With a well-designed training regimen, boxers can develop anaerobic and aerobic endurance, power, foot-and-hand speed and hand-eye coordination. Workouts typically split between weight training for anaerobic strength and cardio sessions incorporating boxing for aerobic endurance. By following a balanced nutritional plan, boxers can build a lean physique while maintaining high energy.
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Hitting the Weights
As a major component of a typically split boxing workout, weight training involves compound and isolation exercises to strengthen the upper and lower body. In a five-day training schedule, you can do resistance exercises for your back and legs on Tuesday and then work your chest and arms on Thursday. Lifts for the lower body can include 10 reps and four sets of deadlifts, squats, wide-grip pull-downs and one-arm dumbbell rows. In addition, you can do supersets of leg extensions with supine leg curls and calf raises, performing 10 reps for three sets. Upper body lifts can include four sets of 10 reps of bench presses, incline presses and incline flyes -- all of which can be performed with dumbbells. To cap your chest and arms workout, do three sets of dips to muscle failure, which you can superset with three sets of 10 reps of dumbbell curls.
Boxing, Jump Roping and Circuits
To build endurance and hone your boxing technique, the second part of your split workout can involve three days -- Monday, Wednesday and Friday -- of a cardio routine. Exercises can include three sets of three-minute intervals of jumping rope, hitting the speed bag, shadowboxing and punching the heavy bag. These boxing exercises can be interwoven into a circuit with other exercises, such as burpees, lunge thrusts and lateral bounds. For bodyweight exercises, aim to complete 20 reps for four sets. Add six sets of plyometric pushups, doing as many reps as possible before muscle failure. You can also incorporate abdominal and shoulder exercises to fill out a circuit. For example, set up a circuit of 30-second stations, which include straight cross punches, overhead punches, shoulder presses and lateral raises with dumbbells. Limit rest periods to 60 seconds between sets or circuits to keep your heart rate up at a consistent level.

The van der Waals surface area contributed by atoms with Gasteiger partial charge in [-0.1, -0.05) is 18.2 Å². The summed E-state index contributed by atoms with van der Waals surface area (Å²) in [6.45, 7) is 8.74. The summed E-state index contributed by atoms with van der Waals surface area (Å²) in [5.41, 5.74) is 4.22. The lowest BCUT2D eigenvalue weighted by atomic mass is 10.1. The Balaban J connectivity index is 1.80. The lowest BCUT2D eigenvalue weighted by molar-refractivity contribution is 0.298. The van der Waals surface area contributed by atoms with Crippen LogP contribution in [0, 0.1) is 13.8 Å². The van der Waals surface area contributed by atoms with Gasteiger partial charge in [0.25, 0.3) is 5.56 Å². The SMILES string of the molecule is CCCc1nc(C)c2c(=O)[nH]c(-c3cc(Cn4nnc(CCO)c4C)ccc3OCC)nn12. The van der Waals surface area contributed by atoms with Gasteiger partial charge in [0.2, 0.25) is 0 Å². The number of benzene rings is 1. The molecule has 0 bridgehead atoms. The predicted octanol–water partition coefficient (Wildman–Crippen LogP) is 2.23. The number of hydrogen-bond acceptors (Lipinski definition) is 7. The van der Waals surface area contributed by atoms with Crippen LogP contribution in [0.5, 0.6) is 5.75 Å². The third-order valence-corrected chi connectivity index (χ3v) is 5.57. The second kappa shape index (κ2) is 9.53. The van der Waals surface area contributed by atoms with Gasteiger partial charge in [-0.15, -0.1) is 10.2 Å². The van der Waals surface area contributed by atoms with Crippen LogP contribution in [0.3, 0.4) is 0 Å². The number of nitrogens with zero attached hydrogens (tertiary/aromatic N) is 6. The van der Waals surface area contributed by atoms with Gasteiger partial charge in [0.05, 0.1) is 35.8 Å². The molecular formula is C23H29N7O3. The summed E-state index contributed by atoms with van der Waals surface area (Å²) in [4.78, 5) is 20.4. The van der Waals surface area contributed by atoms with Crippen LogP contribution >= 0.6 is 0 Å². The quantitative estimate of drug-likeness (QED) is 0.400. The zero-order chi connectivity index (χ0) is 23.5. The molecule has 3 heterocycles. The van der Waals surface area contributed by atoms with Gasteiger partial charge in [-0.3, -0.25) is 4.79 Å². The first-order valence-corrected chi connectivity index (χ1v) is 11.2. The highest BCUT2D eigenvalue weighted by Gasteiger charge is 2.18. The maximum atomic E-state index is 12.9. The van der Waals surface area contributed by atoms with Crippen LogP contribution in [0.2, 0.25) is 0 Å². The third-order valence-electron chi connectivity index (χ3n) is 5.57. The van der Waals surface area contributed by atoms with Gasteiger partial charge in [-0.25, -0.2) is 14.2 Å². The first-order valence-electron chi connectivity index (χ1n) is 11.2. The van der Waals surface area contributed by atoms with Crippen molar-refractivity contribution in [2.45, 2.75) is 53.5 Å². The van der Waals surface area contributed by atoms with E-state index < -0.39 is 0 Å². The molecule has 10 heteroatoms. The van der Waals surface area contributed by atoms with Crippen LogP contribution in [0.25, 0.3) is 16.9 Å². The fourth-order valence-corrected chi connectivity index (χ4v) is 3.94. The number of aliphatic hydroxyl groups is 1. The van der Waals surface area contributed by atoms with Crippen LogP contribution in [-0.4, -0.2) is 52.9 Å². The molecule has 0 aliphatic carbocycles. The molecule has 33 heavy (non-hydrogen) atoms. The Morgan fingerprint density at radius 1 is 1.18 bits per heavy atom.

Medicine Balls for Power
Boxers often use medicine balls to build explosive force via plyometric exercises, which take advantage of your muscles’ stretch-shortening property. By doing a variety of medicine ball throws, such as chest passes, overhead passes, underarm passes, high throws and one-armed shotput-type throws, you can develop upper body power, according to “Medical Aspects of Boxing” by Barry Jordan. The addition of twisting throws to workouts will strengthen your obliques and other core stabilizing muscles. Exercises can include back-to-back passes with a partner, standing lateral throws and seated or standing over-the-shoulder passes. You can incorporate medicine ball exercises into circuits on days dedicated to upper-body cardio.
Stick to the Basics: Nutrition
There is no single magical boxing diet that can be prescribed for everyone. However, 45 to 55 percent of a boxer’s diet should consist of carbohydrates, which can include whole grain pasta and brown rice. A plate of brown rice and beans is one of the best and inexpensive meals for a boxer in training. Various sources of protein -- fish, poultry, eggs, tofu, lean red meat, nuts -- should account for 30 to 40 percent of your diet. Fifteen percent of your diet should come from essential fats or fatty acids -- Omega-3 and Omega-6 fats -- and monounsaturated fats found in avocados, seeds and olives. Eat as many fresh fruits and vegetables as you can and drink at least a gallon of water daily. Avoid sugar-filled or highly processed foods as well as fried foods.